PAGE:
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Rules of Engagement for Incident Commanders: Always Have a Rapid Intervention Team in Place

Always Have a Rapid Intervention Team in Place at All Working Fires

Objective: To cause the incident commander to have a rapid intervention team in place ready to rescue firefighters at all working fires.

A fireground operation is a risky business. Even with the best safety practices, unexpected events can and do occur that trap firefighters or cause them to become disorientated and lost in the building. For this reason, the incident commander (IC) must always have a rapid-intervention team (RIT) in place at all working fires.

This would include compliance with the OSHA two-in, two-out rule for initial operations, followed by the assignment of a fully staffed RIT as soon as possible. For larger fires, or where unusual risks exist, an expanded RIT operation may be required, utilizing more than one crew and supervised by a chief officer (for example, Rescue Group: two engines, a ladder, an ambulance and a chief officer).

The IC must understand that it will take several RIT members to find and extract a downed firefighter. Research conducted by the Phoenix and Seattle fire departments, in buildings of approximately 5,000 square feet, determined that an average of 11–12 members were needed to complete the rescue operation. Additionally, it took between 19-21 minutes to complete the rescue.

These exercises were conducted in large square foot buildings and one could expect a shorter rescue time and perhaps fewer firefighters in smaller building. However, the research does reflect the realities of time and resources required to rescue a downed firefighter.

It’s important to note the research was conducted in simulated nonfire conditions. The time to complete an actual rescue with active fire in a building that's producing heat with zero visibility and wet and slippery floors littered with debris, etc., can be expected to be longer and the resources required greater.

In short, rapid intervention may not be rapid.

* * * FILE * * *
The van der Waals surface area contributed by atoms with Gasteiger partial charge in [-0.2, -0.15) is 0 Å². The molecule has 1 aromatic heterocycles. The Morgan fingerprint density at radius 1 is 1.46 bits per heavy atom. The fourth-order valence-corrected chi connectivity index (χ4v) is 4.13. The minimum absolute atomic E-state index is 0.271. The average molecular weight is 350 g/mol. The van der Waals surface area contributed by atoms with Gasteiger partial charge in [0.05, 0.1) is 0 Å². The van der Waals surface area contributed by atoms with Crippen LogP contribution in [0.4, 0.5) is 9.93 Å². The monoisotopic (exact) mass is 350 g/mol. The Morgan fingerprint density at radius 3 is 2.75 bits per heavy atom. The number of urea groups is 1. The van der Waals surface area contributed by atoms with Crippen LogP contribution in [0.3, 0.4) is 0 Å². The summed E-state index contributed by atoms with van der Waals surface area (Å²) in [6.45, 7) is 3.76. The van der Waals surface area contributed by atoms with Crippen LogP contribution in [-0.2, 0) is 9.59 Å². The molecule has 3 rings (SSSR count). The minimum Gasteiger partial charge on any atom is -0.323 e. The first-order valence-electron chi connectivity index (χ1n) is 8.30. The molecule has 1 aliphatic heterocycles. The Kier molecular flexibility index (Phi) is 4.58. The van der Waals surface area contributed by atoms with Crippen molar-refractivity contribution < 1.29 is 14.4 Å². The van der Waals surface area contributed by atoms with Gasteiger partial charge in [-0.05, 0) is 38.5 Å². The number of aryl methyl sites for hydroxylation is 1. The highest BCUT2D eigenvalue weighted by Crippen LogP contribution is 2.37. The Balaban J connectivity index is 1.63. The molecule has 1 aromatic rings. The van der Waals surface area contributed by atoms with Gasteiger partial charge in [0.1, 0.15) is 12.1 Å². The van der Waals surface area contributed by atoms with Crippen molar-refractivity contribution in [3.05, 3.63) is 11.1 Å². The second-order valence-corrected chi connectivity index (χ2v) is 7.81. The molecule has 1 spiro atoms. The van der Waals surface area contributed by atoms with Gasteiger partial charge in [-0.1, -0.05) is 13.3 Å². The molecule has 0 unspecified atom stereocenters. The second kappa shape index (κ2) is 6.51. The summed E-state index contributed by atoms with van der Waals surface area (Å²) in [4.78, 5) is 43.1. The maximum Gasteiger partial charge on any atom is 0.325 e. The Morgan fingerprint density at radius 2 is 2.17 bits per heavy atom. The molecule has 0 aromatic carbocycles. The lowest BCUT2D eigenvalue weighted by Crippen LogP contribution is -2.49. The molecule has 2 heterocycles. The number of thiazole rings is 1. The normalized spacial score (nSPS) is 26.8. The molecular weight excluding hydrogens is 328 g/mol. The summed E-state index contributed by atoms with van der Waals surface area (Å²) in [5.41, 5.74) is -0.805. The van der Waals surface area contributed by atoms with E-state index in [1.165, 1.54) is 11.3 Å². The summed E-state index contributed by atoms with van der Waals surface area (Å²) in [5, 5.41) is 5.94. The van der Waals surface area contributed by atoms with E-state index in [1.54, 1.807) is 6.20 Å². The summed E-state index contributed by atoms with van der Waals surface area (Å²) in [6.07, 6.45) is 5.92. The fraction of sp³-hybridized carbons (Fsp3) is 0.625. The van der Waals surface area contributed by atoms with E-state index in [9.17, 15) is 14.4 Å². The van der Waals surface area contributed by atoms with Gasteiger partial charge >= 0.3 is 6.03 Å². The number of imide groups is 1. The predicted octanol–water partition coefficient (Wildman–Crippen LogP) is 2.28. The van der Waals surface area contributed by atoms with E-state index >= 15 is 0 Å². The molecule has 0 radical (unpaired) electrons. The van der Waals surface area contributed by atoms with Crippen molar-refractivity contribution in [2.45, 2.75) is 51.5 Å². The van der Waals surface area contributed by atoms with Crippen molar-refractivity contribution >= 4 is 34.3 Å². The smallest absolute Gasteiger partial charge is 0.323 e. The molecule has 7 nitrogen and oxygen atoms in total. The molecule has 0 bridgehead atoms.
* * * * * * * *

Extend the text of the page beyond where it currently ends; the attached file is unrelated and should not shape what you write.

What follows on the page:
Any mayday should cause the immediate commitment of a RIT. It should also mandate the immediate request for the next level of alarm to support the RIT operation and protect the search area from fire. When a mayday involves more than one firefighter or is complex in nature, additional alarms may be required. The number of alarms requested should be adequate to address the expected rescue and firefighting needs while keeping several companies in staging at all times.

A rapid-intervention operation is also risky business. Research by the Phoenix Fire Department found that 20% of firefighters became disoriented and lost in a building during simulated RIT operations. This could be life threatening to a lost RIT member at an actual fire. Therefore, the IC must ensure there are adequate resources on scene to back up and rescue the RIT if needed.

Experience has shown that where a mayday is declared, fellow firefighters and RIT members may tend to push the envelope in regards to safety because of the nature of the event—rescuing one of their own. The event will likely be highly emotional to those firefighters involved.

To manage this level of risk, the IC should assign a rescue-group supervisor—preferably a chief officer—and a safety officer to oversee the search operation.

There has been some discussion in the fire service about requiring all other fire crews on the fireground to switch frequency following a mayday to allow a clear frequency to maintain communications with the firefighter in trouble. This approach requires time to complete and experience has shown it is nearly impossible to insure ALL firefighters have switched over. Additionally, to confirm switch over, the IC and supervisors would have to conduct a radio contact of all crews one by one. This would create additional radio traffic during a RIT operation.

Experience has also shown that where a firefighter's air is low or out, radio communication with the firefighter ceases as he lapses into unconsciousness, and this could occur before the confirmation process of switching frequency is complete.

The solution for this situation is to purchase portable radios with an emergency-activation button. Once the button is activated for a mayday, these radios automatically switch to a predetermined frequency direct to the dispatch center and the incident commander. The radio also automatically identifies the user. The IC and RIT would now have clear communications with the firefighter in trouble.

Bottom line: Never conduct high-risk interior firefighting operations without a rapid intervention team in place.

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